Environmental Defense Fund (EDF), Safer Chemicals Healthy Families, and the Alliance of Nurses for Healthy Environments (ANHE) have filed suit for review of EPA’s Risk Evaluation and Prioritization Rules promulgated under the amended Toxic Substances Control Act (TSCA). Both rules were required by Section 6 of the amended statute. The final rules were released by EPA on June 22, 2017. The Safer Chemicals Healthy Families petitions challenge the Risk Evaluation and Prioritization Rules as arbitrary, capricious, an abuse of discretion, or otherwise not in accordance with law; in excess of statutory jurisdiction, authority, or limitations; and without observance of procedure required by law.
EDF filed suit on August 11, 2017 in the U.S. Court of Appeals for the Second Circuit; ANHE et al filed suit on August 11, 2017 in the U.S. Court of Appeals for the Fourth Circuit; and Safer Chemicals Healthy Families et al filed suit on August 10, 2017 in the U.S. Court of Appeals for the Ninth Circuit. Safer Chemicals Health Families was joined on its petition by a number of groups including Environmental Working Group, Union of Concerned Scientists and AFL-CIO. ANHE was joined on its petition by the Natural Resources Defense Council (NRDC). The NGOs did not file a Motion for Stay to prevent EPA from moving forward in implementing the Risk Evaluation and Prioritization Rules while the petitions are under review.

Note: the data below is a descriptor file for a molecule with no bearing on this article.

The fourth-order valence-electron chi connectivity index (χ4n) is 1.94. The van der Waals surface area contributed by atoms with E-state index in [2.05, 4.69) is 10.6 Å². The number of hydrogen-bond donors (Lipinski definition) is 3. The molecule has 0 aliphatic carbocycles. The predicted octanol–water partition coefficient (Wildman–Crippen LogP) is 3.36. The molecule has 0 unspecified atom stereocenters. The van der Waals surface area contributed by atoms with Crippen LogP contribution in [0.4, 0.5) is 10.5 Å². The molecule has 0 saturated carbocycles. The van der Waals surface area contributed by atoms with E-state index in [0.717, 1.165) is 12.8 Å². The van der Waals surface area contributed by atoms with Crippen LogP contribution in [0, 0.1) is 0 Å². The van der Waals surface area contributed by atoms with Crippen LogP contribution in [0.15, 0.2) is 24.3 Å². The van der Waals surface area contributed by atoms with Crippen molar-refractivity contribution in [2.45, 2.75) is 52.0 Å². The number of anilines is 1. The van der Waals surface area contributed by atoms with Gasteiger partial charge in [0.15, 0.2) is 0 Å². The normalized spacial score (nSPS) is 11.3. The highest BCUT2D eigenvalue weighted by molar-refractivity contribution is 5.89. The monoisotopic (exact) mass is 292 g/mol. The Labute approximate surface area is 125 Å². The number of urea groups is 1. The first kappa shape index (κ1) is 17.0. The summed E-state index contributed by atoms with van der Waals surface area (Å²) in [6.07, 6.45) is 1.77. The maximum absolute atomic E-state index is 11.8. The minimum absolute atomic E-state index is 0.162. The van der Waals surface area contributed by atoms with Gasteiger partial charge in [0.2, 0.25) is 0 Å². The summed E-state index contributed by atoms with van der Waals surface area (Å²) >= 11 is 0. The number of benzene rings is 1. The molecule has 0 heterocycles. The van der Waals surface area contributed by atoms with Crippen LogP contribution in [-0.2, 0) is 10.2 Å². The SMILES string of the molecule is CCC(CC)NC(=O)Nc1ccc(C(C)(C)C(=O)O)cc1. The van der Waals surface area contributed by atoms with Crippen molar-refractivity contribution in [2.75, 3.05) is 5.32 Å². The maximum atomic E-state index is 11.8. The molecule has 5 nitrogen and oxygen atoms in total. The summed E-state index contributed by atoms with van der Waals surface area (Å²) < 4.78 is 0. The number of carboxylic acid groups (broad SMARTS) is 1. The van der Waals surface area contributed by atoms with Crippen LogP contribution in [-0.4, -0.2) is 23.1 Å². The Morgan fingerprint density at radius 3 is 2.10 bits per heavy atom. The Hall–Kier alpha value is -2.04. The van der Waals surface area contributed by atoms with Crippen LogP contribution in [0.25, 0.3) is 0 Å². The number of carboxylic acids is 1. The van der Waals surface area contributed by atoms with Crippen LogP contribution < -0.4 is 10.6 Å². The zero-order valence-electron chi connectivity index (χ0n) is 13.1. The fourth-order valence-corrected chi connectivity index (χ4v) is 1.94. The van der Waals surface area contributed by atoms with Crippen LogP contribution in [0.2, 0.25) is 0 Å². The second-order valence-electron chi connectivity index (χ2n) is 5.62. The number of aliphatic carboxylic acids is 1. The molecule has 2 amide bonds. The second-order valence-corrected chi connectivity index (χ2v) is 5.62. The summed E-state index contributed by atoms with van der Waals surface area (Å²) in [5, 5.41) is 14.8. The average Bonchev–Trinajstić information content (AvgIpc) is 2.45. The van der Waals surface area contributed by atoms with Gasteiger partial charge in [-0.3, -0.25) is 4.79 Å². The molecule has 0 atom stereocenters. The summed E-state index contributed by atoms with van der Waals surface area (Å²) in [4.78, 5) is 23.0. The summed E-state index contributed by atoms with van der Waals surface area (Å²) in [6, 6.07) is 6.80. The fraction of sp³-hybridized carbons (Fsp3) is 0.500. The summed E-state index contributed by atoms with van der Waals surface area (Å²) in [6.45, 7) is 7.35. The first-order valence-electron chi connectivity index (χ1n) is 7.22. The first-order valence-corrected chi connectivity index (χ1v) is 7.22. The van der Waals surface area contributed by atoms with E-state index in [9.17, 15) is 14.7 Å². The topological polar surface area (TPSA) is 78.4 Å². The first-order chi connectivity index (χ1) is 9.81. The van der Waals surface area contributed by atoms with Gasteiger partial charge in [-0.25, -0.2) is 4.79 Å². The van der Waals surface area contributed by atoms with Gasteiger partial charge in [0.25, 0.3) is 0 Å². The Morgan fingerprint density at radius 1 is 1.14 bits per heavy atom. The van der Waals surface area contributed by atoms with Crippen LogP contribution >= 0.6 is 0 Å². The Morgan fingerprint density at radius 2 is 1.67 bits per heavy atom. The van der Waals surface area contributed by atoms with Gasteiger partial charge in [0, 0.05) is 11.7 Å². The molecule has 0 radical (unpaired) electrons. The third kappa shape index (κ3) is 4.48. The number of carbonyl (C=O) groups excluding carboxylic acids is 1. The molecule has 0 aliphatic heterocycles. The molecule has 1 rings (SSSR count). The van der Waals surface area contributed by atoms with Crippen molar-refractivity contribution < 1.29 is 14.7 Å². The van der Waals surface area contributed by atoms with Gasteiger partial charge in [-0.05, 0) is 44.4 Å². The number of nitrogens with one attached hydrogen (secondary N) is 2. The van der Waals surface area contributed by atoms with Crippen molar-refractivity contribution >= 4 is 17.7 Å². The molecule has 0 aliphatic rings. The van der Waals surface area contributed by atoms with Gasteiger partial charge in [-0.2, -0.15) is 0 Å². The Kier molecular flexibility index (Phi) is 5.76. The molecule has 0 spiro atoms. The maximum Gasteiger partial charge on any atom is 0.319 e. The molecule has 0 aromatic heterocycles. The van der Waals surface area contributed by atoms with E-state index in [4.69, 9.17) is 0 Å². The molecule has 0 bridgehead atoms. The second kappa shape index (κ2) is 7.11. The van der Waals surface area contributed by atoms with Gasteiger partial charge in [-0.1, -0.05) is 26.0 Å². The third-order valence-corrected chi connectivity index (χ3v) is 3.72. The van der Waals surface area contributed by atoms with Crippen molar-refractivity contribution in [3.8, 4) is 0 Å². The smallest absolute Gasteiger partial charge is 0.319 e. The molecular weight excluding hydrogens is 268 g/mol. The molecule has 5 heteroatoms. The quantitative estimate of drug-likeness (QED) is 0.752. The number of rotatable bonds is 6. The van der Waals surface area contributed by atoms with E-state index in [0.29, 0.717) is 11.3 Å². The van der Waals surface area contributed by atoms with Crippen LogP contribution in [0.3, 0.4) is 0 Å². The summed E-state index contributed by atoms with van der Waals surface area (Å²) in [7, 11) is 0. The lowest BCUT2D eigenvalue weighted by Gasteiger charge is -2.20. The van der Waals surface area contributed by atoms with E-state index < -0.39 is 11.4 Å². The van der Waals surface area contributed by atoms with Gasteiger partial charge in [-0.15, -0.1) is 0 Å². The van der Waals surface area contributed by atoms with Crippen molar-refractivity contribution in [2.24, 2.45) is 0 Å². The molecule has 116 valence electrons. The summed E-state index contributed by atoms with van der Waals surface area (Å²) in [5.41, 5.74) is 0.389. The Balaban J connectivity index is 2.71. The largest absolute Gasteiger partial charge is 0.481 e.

Additional insight into the petitioners’ concerns can be found in their statements regarding the final rules and the litigation. EDF has said that it believes the final risk evaluation rule improperly narrows conditions of use by not including all conditions of use in the risk evaluation. NRDC expressed concern that the risk evaluation rule introduces loopholes that could lead to incomplete analysis, which could lead EPA to conclude that a chemical doesn’t pose a health or environmental risk when it actually does. Regarding the prioritization rule, EDF asserts that the final rule describes an information-gathering process that seeks to minimize and undermine EPA’s use of the new testing authorities available to the agency under section 4.
EPA has not commented on the litigation.